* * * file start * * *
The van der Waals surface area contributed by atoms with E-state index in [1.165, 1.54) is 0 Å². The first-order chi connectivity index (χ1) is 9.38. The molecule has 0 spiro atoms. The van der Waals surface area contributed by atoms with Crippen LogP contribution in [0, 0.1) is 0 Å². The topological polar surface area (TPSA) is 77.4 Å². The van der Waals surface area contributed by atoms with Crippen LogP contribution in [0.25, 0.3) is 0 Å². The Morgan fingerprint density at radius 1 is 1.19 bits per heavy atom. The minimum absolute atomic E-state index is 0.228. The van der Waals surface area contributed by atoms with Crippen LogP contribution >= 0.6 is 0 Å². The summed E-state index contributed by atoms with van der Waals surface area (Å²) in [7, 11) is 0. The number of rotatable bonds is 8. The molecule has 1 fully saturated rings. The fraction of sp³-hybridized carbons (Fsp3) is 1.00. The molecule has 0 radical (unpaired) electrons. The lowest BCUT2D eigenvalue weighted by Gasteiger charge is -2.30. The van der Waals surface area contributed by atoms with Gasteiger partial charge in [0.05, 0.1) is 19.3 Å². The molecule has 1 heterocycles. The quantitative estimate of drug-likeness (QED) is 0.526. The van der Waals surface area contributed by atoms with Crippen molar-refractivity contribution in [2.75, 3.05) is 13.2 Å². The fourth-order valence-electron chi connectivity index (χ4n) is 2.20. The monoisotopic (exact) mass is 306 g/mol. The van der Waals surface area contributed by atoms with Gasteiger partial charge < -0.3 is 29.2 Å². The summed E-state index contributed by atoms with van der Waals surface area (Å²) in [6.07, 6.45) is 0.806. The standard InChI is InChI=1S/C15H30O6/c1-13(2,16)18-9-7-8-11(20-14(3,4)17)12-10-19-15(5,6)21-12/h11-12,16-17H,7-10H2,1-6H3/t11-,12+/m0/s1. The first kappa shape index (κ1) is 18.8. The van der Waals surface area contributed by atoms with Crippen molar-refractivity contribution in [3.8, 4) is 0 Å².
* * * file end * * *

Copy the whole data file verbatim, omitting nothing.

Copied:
The van der Waals surface area contributed by atoms with E-state index in [1.165, 1.54) is 0 Å². The first-order chi connectivity index (χ1) is 9.38. The molecule has 0 spiro atoms. The van der Waals surface area contributed by atoms with Crippen LogP contribution in [0, 0.1) is 0 Å². The topological polar surface area (TPSA) is 77.4 Å². The van der Waals surface area contributed by atoms with Crippen LogP contribution in [0.25, 0.3) is 0 Å². The Morgan fingerprint density at radius 1 is 1.19 bits per heavy atom. The minimum absolute atomic E-state index is 0.228. The van der Waals surface area contributed by atoms with Crippen LogP contribution >= 0.6 is 0 Å². The summed E-state index contributed by atoms with van der Waals surface area (Å²) in [7, 11) is 0. The number of rotatable bonds is 8. The molecule has 1 fully saturated rings. The fraction of sp³-hybridized carbons (Fsp3) is 1.00. The molecule has 0 radical (unpaired) electrons. The lowest BCUT2D eigenvalue weighted by Gasteiger charge is -2.30. The van der Waals surface area contributed by atoms with Gasteiger partial charge in [0.05, 0.1) is 19.3 Å². The molecule has 1 heterocycles. The quantitative estimate of drug-likeness (QED) is 0.526. The van der Waals surface area contributed by atoms with Crippen molar-refractivity contribution in [2.75, 3.05) is 13.2 Å². The fourth-order valence-electron chi connectivity index (χ4n) is 2.20. The monoisotopic (exact) mass is 306 g/mol. The van der Waals surface area contributed by atoms with Gasteiger partial charge < -0.3 is 29.2 Å². The summed E-state index contributed by atoms with van der Waals surface area (Å²) in [6.07, 6.45) is 0.806. The standard InChI is InChI=1S/C15H30O6/c1-13(2,16)18-9-7-8-11(20-14(3,4)17)12-10-19-15(5,6)21-12/h11-12,16-17H,7-10H2,1-6H3/t11-,12+/m0/s1. The first kappa shape index (κ1) is 18.8. The van der Waals surface area contributed by atoms with Crippen molar-refractivity contribution in [3.8, 4) is 0 Å².